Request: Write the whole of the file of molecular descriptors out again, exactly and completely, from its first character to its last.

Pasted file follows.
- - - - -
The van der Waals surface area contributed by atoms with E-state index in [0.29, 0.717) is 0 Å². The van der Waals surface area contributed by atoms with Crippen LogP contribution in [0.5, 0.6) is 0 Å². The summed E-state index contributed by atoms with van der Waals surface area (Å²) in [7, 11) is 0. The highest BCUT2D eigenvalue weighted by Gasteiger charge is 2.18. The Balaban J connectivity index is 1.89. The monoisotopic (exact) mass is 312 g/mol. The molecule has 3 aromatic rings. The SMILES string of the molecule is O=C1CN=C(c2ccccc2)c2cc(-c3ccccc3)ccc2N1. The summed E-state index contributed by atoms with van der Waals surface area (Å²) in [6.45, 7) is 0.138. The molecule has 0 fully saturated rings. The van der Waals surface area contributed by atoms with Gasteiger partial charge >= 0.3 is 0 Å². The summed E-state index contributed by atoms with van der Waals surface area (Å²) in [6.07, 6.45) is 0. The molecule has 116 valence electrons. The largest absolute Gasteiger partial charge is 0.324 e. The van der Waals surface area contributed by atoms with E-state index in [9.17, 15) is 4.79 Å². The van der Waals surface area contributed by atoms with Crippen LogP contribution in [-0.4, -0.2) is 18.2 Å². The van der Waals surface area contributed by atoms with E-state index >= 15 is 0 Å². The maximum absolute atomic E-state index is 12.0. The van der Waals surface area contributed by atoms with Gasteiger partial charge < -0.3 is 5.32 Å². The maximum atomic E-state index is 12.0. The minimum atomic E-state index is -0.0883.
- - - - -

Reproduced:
The van der Waals surface area contributed by atoms with E-state index in [0.29, 0.717) is 0 Å². The van der Waals surface area contributed by atoms with Crippen LogP contribution in [0.5, 0.6) is 0 Å². The summed E-state index contributed by atoms with van der Waals surface area (Å²) in [7, 11) is 0. The highest BCUT2D eigenvalue weighted by Gasteiger charge is 2.18. The Balaban J connectivity index is 1.89. The monoisotopic (exact) mass is 312 g/mol. The molecule has 3 aromatic rings. The SMILES string of the molecule is O=C1CN=C(c2ccccc2)c2cc(-c3ccccc3)ccc2N1. The summed E-state index contributed by atoms with van der Waals surface area (Å²) in [6.45, 7) is 0.138. The molecule has 0 fully saturated rings. The van der Waals surface area contributed by atoms with Gasteiger partial charge >= 0.3 is 0 Å². The summed E-state index contributed by atoms with van der Waals surface area (Å²) in [6.07, 6.45) is 0. The molecule has 116 valence electrons. The largest absolute Gasteiger partial charge is 0.324 e. The van der Waals surface area contributed by atoms with E-state index in [9.17, 15) is 4.79 Å². The van der Waals surface area contributed by atoms with Crippen LogP contribution in [-0.4, -0.2) is 18.2 Å². The van der Waals surface area contributed by atoms with E-state index >= 15 is 0 Å². The maximum absolute atomic E-state index is 12.0. The van der Waals surface area contributed by atoms with Gasteiger partial charge < -0.3 is 5.32 Å². The maximum atomic E-state index is 12.0. The minimum atomic E-state index is -0.0883.